Sunday, April 14, 2013
This is what’s its doing here today. April 14, 2013 and it’s a blizzard outside. Gross.
But, on the bright side, all my homework is done, the house is clean, the laundry is humming along and the kids are playing.
I puttered around the house after we got home from church and as I was putting away a cookbook, I came across one my mom and dad got us for Christmas. It’s a family cookbook put together by one of my dad’s cousins. And to my surprise, not only does it have some great recipes, but it’s also got some great family history incorporated in it.
Here’s the cover:
My great-grandma is Jannet (pronounced Janette) and she was my dad’s grandma.
Here’s a picture of her a little bit older (from a page in the cookbook):
These old picture crack me up. They look so stiff and stern (and maybe they were).
Every other page has a picture or story about the family and all of the recipes are “family” recipes. Each includes the author and who they belong to. (Don’t you love going to family reunions and being asked who you belong to?)
My grandpa died when I was 7, but my dad and my mom have told me all kinds of stories about him. I wish I would’ve gotten to know him as a grown up.
One of my favorite bits I came across was about scones. (Oh, how I love scones.)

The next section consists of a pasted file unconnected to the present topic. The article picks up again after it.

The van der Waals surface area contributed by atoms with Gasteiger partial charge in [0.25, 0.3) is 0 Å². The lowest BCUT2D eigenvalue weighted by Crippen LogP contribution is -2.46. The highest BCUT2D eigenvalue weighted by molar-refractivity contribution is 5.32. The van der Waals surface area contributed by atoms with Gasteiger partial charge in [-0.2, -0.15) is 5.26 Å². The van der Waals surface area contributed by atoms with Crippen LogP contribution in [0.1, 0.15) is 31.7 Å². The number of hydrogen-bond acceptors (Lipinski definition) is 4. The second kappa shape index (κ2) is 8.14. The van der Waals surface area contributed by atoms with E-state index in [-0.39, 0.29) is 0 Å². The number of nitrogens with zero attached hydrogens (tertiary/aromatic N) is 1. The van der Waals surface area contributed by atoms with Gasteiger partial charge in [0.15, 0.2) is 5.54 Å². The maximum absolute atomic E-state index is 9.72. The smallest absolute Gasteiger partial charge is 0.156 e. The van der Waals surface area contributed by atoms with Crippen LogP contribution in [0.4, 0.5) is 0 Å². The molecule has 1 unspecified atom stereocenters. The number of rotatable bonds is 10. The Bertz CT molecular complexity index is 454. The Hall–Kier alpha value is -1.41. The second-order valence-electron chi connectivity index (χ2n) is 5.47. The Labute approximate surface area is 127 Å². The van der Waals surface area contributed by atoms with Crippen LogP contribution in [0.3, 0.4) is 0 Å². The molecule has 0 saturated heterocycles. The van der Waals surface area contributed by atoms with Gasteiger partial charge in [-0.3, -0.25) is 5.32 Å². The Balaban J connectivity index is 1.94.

“Scone: This is an old Scottish every-day recipe meant to be made on top of the stove as contrasted to the fancier Scottish and English scones made with eggs and cream and cooked in ovens. (Stoves with ovens would have been rare among he early highland crofters.) It is usually cooked in an iron skilling and served warm with butter and honey.
It has been said that in the olden days, a good Scottish Homemaker seeing visitors coming down the road could have a fresh scone mixed up and on the stone plus water on in the time it took her husband to meet the guests at the door, take their coats and invite them in for a cup of tea.”
I’m a sentimental person and this just tugged at me.
One more picture, cause all I see is my brother in my grandpa in this one. (My grandpa is in the plaid shirt and grandma is to his right with the awesome glasses.)
This was probably taken in the mid to late 1960s. When I asked my dad why he wasn’t there, he figured he’d reached the age where he was too cool to go to family reunions. Remember being that age?
If you’ve got old recipes or cookbooks, read them, pass them on to your kids. There’s nothing better than reading through your own history. Every little tidbit helps to understand where you come from and who you belong to.